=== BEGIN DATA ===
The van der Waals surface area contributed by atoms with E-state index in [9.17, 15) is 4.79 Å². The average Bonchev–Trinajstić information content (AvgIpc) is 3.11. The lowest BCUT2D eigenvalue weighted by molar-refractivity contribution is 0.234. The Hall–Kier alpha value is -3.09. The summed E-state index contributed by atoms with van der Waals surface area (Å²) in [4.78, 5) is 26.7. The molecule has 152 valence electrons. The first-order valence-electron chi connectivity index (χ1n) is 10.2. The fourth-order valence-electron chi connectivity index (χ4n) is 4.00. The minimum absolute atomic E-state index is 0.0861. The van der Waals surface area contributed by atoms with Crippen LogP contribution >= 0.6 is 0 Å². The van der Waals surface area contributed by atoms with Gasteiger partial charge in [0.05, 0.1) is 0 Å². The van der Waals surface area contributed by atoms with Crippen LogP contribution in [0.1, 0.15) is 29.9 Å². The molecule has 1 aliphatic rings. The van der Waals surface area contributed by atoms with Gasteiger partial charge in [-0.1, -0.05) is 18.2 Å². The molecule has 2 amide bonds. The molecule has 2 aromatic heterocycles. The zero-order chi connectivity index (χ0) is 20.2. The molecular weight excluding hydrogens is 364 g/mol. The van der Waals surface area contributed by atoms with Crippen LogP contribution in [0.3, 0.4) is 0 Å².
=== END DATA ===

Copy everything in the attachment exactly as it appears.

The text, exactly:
The van der Waals surface area contributed by atoms with E-state index in [9.17, 15) is 4.79 Å². The average Bonchev–Trinajstić information content (AvgIpc) is 3.11. The lowest BCUT2D eigenvalue weighted by molar-refractivity contribution is 0.234. The Hall–Kier alpha value is -3.09. The summed E-state index contributed by atoms with van der Waals surface area (Å²) in [4.78, 5) is 26.7. The molecule has 152 valence electrons. The first-order valence-electron chi connectivity index (χ1n) is 10.2. The fourth-order valence-electron chi connectivity index (χ4n) is 4.00. The minimum absolute atomic E-state index is 0.0861. The van der Waals surface area contributed by atoms with Crippen LogP contribution >= 0.6 is 0 Å². The van der Waals surface area contributed by atoms with Gasteiger partial charge in [0.05, 0.1) is 0 Å². The van der Waals surface area contributed by atoms with Crippen LogP contribution in [0.1, 0.15) is 29.9 Å². The molecule has 1 aliphatic rings. The van der Waals surface area contributed by atoms with Gasteiger partial charge in [-0.1, -0.05) is 18.2 Å². The molecule has 2 amide bonds. The molecule has 2 aromatic heterocycles. The zero-order chi connectivity index (χ0) is 20.2. The molecular weight excluding hydrogens is 364 g/mol. The van der Waals surface area contributed by atoms with Crippen LogP contribution in [0.3, 0.4) is 0 Å².